Until the Louisiana Purchase, the country west of the Mississippi River was largely a blank space on the maps of the United States. But after the Lewis and Clark expedition to the shoreline of the Pacific, reports, stories and rumors of this new frontier captured the imagination of pioneers and politicians. By the 1840s, the westward movement began a steady intrusion into these vast spaces that Mexico considered its own by right of first discovery, and the establishment of missions, military outposts, and settlements.
In what Bernard De Voto called "The Year of Decision," the United States and Mexico began a bloody war that lasted from 1846 to 1848. As the United States saw it, the war grew out of Mexico's threatening behavior after the United States declared Texas a state, ignoring Mexico's claim to the land.
Newly elected President James Knox Polk had spurned Mexico's claim, sending Gen. Zachary Taylor and a force of 2,000 soldiers from Ft. Jesup in Louisiana across the Sabine River with orders to move toward the border. While this force constituted "about one-quarter of the fighting power of the U.S. Army in 1845," as John S. D. Eisenhower states, it certainly showed that President Polk must have had the idea of following this initial strike with a full army of conquest, one which would have more duties than observation.
So the struggle for much of the Far West began, and Eisenhower's re-examination of this little known war of conquest makes "So Far From God" a fine introduction to the background of a major event that illuminates our historical relationship with Mexico. This far-ranging military history also shows the first experiences under fire of men such as Ulysses S. Grant and Robert E. Lee, who were to be key officers on opposite sides during the Civil War.
Eisenhower brings his background as a former Army general to bear upon the wide range of battles in this war. He points out the struggles between officers in command positions in both the American and Mexican armies; elaborates the strategies in such battles as Buena Vista, where Taylor's forces fought and defeated a much larger army commanded by Gen. Antonio Lopez de Santa Ana; points out the amphibious landing--a first--of Gen. Winfield Scott's forces at Vera Cruz; and covers the war in the West that saw Gen. Stephen Watts Kearny capture Santa Fe, N.M., without firing a shot.
Another phase of this far-flung war saw Col. Alexander W. Doniphan cross the Rio Grande and march toward Chihuahua City with his Missouri Volunteers, frontiersmen and Santa Fe traders, whose wagons were loaded with trade goods. This wild and strange-looking army came up against a much larger Mexican army at Rancho Sacramento not too many miles north of Chihuahua City. However, as Eisenhower points out, the Mexican army with its bright uniforms and inferior artillery was dug in on a rise in a fixed position. The unorthodox Americans swung to the side of the Mexican artillery, followed the trade wagons and used them as moving forts and poured volley after volley of deadly fire into the Mexican forces. The surrender came very quickly, and the Americans lost only one man. Then they stopped to aid their wounded foe. When this was done, the army and the wagons quickly headed for Chihuahua City where the Santa Fe traders wasted no time as they got ready to trade with the local citizens.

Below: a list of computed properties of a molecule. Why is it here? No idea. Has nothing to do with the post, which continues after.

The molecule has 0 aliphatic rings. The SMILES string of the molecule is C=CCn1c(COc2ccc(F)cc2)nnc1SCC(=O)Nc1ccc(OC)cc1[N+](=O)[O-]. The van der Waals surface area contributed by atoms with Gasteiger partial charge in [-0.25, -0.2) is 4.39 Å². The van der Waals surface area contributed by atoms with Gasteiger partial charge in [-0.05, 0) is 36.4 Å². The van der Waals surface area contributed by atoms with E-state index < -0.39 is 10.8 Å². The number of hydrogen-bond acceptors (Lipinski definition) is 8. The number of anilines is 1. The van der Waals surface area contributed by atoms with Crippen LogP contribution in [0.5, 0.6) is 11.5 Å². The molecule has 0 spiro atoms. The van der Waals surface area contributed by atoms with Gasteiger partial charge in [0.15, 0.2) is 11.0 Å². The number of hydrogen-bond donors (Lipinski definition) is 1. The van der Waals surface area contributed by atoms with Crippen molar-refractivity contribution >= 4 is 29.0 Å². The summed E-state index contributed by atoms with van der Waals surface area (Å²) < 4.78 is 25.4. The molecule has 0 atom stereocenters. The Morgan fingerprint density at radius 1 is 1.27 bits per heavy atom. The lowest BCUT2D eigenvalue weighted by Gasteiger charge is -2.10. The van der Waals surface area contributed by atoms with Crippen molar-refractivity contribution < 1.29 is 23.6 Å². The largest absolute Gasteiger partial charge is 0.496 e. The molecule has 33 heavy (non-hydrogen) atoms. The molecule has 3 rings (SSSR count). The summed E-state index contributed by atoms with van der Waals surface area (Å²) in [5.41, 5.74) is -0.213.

The other phase of the Mexican War in the West took place in California where John C. Fremont's Third Exploring Expedition had already backed into a stand-off with Gen. Jose Castro near San Juan Bautista. But as Fremont set up camp at the Sutter Buttes, near present-day Marysville, the ragtag Bear Flag army of Americans living in California captured Sonoma early in the morning of June 14, 1846, when this rough band knocked on Gen. Mariano Vallejo's door and were invited into La Casa Grande where Vallejo served them wine and brandy from his cellars as the Osos told him he was under arrest. Then as the Bear Flaggers got drunk at Vallejo's gracious table, sober William Ide took over for the Americans and they began the work on a constitution for the Bear Flag Republic.
The backing of Capt. Fremont in the taking of Sonoma, however, was not an immediate event as Eisenhower describes it, for it did not begin until Fremont and his men reached Sonoma on June 25, 1846; and he didn't form the California Battalion until July 5, 1846.